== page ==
Appellant, as lone witness, denied the prosecution's version. She claimed that prior to her arrest, she was living at Asin Road, Baguio City, in the house of her employer, Esper Chinonchon. Part of her duties was to go to Manila to pick up orders for Chinonchon's woodcarving enterprise. She was allegedly on such an errand when she was arrested by narcotics agents on August 31, 1988. 11
Appellant testified that she left Asin Road early in the morning of that fateful August day, carrying nothing but her purse and a handkerchief. 12 Instead of going directly to the bus station, she passed by her daughter's boarding house at Brookside to drop off some money. From there, she went by jeep to the Dangwa bus terminal where she boarded a bus going to Manila. 13
It was around eleven o'clock in the morning (11:00 a.m.) when the Dangwa bus she was riding left the terminal. 14 Shortly after, the vehicle was flagged down by policemen at a checkpoint at Kennon Road. Several officers boarded the bus, and one of them took a gray bag from somewhere. Despite her protestations, the officer insisted that she was "Susan" and that she owned the gray bag. Appellant was arrested and brought to the Baguio City Police Station, where she was investigated and consequently incarcerated. During her interrogation, appellant insisted on her innocence. 15
After trial, appellant was convicted by the Regional Trial Court of Baguio City, Branch 4, 16 and sentence as follows:nadchanroblesvirtualawlibrary
"WHEREFORE, the Court finds and declares the accused JEAN BALINGAN Y BOBBONAN guilty beyond reasonable doubt of the crime of illegal transportation of prohibited drugs as charged, and hereby sentences her to suffer the penalty of life imprisonment; to pay a fine of P20,000.00 without subsidiary imprisonment in case of insolvency; and to pay the costs.
"In the service of her sentence, the accused shall be credited with her preventive imprisonment under the terms and conditions prescribed in Article 29 of the Revised Penal Code, as amended.
"The confiscated marijuana flowering tops are hereby declared forfeited in favor of the Government; and upon the finality of this decisions, the Branch Clerk of Court is directed to turn them over to the Dangerous Drugs Custodian (NBI) for disposition in accordance with law.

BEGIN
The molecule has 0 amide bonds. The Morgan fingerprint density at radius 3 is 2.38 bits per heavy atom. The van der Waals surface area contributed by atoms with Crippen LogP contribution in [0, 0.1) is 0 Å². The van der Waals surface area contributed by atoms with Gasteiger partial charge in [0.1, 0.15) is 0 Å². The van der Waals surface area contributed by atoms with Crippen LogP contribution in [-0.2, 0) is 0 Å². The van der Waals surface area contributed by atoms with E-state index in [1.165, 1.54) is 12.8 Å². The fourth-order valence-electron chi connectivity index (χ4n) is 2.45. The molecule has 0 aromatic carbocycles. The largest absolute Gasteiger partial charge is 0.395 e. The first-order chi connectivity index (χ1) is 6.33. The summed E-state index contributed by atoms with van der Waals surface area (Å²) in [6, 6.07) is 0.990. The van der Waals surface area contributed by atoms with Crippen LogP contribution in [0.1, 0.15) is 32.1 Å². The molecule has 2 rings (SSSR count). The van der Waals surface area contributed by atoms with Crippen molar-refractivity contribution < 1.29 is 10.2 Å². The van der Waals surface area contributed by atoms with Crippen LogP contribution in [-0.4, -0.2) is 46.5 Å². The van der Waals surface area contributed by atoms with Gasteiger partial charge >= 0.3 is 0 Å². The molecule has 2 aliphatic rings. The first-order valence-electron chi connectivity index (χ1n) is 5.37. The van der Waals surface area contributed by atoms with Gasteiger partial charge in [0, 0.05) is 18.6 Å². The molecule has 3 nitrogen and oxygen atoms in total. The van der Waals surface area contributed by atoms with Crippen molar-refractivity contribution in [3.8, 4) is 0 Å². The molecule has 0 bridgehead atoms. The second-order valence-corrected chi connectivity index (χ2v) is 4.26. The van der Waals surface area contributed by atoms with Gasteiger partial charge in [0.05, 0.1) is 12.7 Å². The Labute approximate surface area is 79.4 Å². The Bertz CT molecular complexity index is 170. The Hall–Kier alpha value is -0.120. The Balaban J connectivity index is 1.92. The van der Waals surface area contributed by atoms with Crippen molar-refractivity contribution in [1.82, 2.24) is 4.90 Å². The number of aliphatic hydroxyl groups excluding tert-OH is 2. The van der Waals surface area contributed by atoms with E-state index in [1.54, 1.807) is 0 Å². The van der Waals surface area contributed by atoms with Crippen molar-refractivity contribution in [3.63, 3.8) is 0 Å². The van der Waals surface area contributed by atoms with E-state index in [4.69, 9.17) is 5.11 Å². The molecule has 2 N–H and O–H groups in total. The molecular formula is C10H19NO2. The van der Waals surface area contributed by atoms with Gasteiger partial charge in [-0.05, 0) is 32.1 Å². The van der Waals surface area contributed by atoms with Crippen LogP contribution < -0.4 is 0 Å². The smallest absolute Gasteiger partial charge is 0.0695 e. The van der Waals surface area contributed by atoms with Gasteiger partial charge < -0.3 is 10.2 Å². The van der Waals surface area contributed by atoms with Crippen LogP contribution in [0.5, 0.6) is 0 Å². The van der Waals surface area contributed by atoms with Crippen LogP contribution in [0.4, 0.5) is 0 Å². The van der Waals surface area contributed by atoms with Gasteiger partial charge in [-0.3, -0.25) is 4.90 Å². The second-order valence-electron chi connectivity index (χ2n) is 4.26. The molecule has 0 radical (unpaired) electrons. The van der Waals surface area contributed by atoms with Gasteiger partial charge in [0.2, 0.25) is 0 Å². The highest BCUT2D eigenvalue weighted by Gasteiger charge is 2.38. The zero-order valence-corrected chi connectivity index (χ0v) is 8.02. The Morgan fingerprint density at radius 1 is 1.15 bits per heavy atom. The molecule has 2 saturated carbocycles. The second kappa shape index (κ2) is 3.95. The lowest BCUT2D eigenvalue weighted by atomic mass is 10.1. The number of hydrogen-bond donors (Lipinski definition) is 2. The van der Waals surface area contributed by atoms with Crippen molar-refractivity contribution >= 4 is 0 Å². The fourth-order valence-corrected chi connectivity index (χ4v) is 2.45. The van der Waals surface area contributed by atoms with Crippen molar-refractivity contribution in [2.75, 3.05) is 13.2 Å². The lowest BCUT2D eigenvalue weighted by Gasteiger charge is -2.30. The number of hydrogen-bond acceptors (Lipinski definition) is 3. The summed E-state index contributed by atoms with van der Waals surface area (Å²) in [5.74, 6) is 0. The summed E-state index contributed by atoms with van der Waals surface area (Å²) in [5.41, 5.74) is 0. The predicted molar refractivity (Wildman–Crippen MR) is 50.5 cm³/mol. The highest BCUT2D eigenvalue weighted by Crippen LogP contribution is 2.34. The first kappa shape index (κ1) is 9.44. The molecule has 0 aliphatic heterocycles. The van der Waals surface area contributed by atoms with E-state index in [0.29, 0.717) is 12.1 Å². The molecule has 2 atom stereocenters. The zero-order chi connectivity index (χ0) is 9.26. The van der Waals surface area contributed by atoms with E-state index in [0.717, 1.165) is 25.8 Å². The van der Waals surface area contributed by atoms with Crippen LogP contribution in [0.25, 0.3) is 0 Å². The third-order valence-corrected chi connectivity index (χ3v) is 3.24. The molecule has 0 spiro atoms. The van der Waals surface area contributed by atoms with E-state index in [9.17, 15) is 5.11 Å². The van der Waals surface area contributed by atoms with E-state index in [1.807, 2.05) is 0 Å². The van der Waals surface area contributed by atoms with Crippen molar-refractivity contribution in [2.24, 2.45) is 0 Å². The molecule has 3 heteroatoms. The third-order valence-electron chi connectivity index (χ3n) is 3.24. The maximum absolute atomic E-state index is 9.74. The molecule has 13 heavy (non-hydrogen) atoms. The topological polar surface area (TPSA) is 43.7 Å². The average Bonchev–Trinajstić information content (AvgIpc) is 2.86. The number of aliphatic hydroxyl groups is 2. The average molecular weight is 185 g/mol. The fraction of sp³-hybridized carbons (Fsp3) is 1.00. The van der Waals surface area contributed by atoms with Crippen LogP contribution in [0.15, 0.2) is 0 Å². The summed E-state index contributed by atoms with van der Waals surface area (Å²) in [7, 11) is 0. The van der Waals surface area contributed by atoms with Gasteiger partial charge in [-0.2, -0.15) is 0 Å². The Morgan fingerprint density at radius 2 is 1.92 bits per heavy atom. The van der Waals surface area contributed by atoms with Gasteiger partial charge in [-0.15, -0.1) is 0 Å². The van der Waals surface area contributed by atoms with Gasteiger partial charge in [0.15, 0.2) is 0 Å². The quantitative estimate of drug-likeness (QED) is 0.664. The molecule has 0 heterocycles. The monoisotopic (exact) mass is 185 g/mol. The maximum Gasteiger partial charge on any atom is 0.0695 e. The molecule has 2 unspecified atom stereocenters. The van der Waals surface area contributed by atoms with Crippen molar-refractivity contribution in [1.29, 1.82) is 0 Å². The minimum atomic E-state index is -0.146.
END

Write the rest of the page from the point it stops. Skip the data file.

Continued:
In this appeal, appellant submits that the trial court erred in: (1) not acquitting her on the ground that her guilt had not been proved beyond reasonable doubt; (2) not considering material evidence on record, which if considered will lead to her acquittal; (3) convicting her based entirely on conclusions based on hearsay and concocted evidence; (4) holding that she was caught in the act of transporting the subject prohibited drugs based on hearsay evidence; (5) holding that there was sufficient probable cause for the police officers to believe that she was then and there committing a crime so as to justify the warrantless search and seizure of the bag; and (6) not excluding the subject prohibited drugs which are clearly products of an illegal search. 17
We are not persuaded by appellant's arguments. We affirm the trial court's Decision.
Appellant raises two (2) basic issues. The first issue is whether the required quantum of proof to support her guilt was established by the prosecution; the second is whether the search done inside the Dangwa bus and the consequent seizure of the marijuana flowering tops were done in violation of the Constitution.
We hold that the prosecution was able to adduce evidence to prove appellant's guilt beyond reasonable doubt. Witness Obrera clearly set forth in his three-day testimony 18 the events that led to appellant's arrest, starting from the receipt by him of an informant's tip. He was able to establish that: appellant had physical possession of the subject gray luggage bag from the time she left her house at Brookside until she boarded and sat on the third row behind the driver of Dangwa bus with plate number NTU-153 bound for Manila; when they conducted a search of the same bus at the Kennon Road checkpoint, they found the subject gray bag on the overhead luggage compartment corresponding to appellant's seat; upon inspection, the bag was found to contain suspected marijuana flowering tops which even during preliminary tests yielded positive for the presence of THC, an active component of marijuana.
After a painstaking analysis, the trial court found Obrera's testimony credible, and we find no cogent reason to set aside its characterization. Contrary to the contention of appellant, there were no major discrepancies in Obrera's testimony that would compromise his credibility as a witness. Furthermore, that he alone testified on the whole surveillance, search, seizure, and arrest proceedings does not detract at all from the prosecution's case, since as the trial court stated in the impugned Decision:nadchanroblesvirtualawlibrary
"The prosecution also offered the testimonies of Cpl. Garcia and Pat. Ong but after the direct testimony of Garcia and even before Ong could take the stand, the defense admitted that their testimonies would be corroborative to Lt. Obrera's; and, hence, the cross-examination of Garcia and the presentation of Ong were dispensed with." 19
The prosecution clinched its evidence against appellant with the uncontested finding of P/Capt. Carlos V. Figueroa that the bundles found inside the gray luggage bag seized from appellant contained marijuana.